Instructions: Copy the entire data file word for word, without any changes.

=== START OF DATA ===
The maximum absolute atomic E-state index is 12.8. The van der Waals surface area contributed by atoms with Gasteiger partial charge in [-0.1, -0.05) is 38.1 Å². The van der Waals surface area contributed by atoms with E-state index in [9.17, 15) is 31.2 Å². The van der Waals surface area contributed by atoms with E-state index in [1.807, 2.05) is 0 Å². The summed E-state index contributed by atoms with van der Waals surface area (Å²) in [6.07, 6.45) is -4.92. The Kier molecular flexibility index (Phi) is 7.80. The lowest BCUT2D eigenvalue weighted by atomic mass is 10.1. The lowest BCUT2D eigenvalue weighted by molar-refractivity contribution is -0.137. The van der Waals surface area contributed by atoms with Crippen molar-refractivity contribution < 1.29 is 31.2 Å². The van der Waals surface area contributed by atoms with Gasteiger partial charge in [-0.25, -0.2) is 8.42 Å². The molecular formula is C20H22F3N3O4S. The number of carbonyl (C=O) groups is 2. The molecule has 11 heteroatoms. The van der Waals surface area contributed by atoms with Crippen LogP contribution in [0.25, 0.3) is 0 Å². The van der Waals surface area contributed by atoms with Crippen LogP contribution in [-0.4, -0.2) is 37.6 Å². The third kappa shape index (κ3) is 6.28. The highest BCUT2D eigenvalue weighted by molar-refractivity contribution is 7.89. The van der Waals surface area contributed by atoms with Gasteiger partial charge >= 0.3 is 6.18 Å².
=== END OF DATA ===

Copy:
The maximum absolute atomic E-state index is 12.8. The van der Waals surface area contributed by atoms with Gasteiger partial charge in [-0.1, -0.05) is 38.1 Å². The van der Waals surface area contributed by atoms with E-state index in [9.17, 15) is 31.2 Å². The van der Waals surface area contributed by atoms with E-state index in [1.807, 2.05) is 0 Å². The summed E-state index contributed by atoms with van der Waals surface area (Å²) in [6.07, 6.45) is -4.92. The Kier molecular flexibility index (Phi) is 7.80. The lowest BCUT2D eigenvalue weighted by atomic mass is 10.1. The lowest BCUT2D eigenvalue weighted by molar-refractivity contribution is -0.137. The van der Waals surface area contributed by atoms with Crippen molar-refractivity contribution < 1.29 is 31.2 Å². The van der Waals surface area contributed by atoms with Gasteiger partial charge in [-0.25, -0.2) is 8.42 Å². The molecular formula is C20H22F3N3O4S. The number of carbonyl (C=O) groups is 2. The molecule has 11 heteroatoms. The van der Waals surface area contributed by atoms with Crippen LogP contribution in [0.25, 0.3) is 0 Å². The van der Waals surface area contributed by atoms with Crippen LogP contribution in [-0.4, -0.2) is 37.6 Å². The third kappa shape index (κ3) is 6.28. The highest BCUT2D eigenvalue weighted by molar-refractivity contribution is 7.89. The van der Waals surface area contributed by atoms with Gasteiger partial charge >= 0.3 is 6.18 Å².